"Mr. Polk's War" evoked opposition from Whigs in Congress, who voted against the resolution affirming a state of war with Mexico in May 1846. After the Democratic majority passed this resolution, however, however, most Whigs supported appropriations for the armies confronting enemy forces. Having witnessed the disappearance of the Federalist party after it opposed the War of 1812, a Whig congressman said sardonically that he now favored "war, pestilence, and famine." (47)Like any patriotic and loyal American, he favors the war. As he favors the plague, the famine, and the death. Brilliant.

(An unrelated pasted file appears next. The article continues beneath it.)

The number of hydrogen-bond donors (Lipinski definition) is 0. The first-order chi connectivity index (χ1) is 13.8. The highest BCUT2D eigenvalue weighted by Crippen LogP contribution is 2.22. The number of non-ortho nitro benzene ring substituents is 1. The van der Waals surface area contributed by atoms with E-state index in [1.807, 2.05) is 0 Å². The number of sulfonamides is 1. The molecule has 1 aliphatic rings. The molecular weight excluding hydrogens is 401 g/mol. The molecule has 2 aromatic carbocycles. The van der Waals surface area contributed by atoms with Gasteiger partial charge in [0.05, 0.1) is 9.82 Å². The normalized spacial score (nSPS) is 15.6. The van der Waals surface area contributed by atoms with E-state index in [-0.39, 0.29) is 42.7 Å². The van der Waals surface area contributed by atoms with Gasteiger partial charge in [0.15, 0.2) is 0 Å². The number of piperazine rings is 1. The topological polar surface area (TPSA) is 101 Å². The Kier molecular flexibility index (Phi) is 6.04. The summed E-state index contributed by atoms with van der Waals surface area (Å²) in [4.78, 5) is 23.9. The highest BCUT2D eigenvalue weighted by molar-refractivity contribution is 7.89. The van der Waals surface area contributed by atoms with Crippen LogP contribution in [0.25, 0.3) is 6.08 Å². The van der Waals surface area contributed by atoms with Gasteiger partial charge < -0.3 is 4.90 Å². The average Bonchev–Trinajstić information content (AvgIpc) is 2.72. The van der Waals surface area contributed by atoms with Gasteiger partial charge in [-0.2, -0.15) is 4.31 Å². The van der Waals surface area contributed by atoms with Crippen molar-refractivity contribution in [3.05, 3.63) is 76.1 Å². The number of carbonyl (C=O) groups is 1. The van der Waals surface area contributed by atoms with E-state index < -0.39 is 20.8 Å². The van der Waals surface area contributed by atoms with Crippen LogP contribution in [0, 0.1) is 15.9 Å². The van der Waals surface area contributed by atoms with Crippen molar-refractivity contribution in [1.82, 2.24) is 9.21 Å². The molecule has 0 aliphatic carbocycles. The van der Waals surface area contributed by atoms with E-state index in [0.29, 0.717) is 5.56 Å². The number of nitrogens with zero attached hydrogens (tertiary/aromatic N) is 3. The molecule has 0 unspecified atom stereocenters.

Tuesday, April 26, 2011
Book Snippets: "Battle Cry of Freedom" - Pro-War, Pro-Horsemen
I've been reading James M. McPherson's "Battle Cry of Freedom" (Oxford UP, 1988) as a review to begin my sesquicentennial homework. I'm only a couple of chapters in, and it's great. In the second chapter, he overviews the impact of the Mexican War: in the late 1840s and 1850s, the political parties divided along sectional lines over whether to allow slavery to expand into into the territory acquired in the war. The Whigs had opposed the war, and broke up in the domestic aftermath of the conflict. Here's McPherson citing a Whig congressman ironically expressing his feelings on the Mexican War: